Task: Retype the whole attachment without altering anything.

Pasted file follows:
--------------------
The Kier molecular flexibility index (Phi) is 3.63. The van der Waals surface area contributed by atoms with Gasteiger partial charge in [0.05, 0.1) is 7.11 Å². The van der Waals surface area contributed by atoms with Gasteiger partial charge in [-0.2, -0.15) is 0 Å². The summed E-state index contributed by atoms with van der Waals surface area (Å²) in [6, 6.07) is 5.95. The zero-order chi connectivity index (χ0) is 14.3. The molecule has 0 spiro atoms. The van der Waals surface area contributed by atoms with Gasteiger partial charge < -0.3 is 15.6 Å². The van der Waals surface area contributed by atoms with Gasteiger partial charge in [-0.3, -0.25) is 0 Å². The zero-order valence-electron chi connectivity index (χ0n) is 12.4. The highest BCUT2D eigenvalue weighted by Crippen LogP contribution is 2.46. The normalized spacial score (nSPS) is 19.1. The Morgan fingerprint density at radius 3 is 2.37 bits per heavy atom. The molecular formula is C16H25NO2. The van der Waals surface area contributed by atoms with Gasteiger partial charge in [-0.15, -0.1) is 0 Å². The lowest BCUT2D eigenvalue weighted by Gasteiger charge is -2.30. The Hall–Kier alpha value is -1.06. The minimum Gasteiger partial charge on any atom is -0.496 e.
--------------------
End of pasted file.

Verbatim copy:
The Kier molecular flexibility index (Phi) is 3.63. The van der Waals surface area contributed by atoms with Gasteiger partial charge in [0.05, 0.1) is 7.11 Å². The van der Waals surface area contributed by atoms with Gasteiger partial charge in [-0.2, -0.15) is 0 Å². The summed E-state index contributed by atoms with van der Waals surface area (Å²) in [6, 6.07) is 5.95. The zero-order chi connectivity index (χ0) is 14.3. The molecule has 0 spiro atoms. The van der Waals surface area contributed by atoms with Gasteiger partial charge < -0.3 is 15.6 Å². The van der Waals surface area contributed by atoms with Gasteiger partial charge in [-0.3, -0.25) is 0 Å². The zero-order valence-electron chi connectivity index (χ0n) is 12.4. The highest BCUT2D eigenvalue weighted by Crippen LogP contribution is 2.46. The normalized spacial score (nSPS) is 19.1. The Morgan fingerprint density at radius 3 is 2.37 bits per heavy atom. The molecular formula is C16H25NO2. The van der Waals surface area contributed by atoms with Gasteiger partial charge in [-0.15, -0.1) is 0 Å². The lowest BCUT2D eigenvalue weighted by Gasteiger charge is -2.30. The Hall–Kier alpha value is -1.06. The minimum Gasteiger partial charge on any atom is -0.496 e.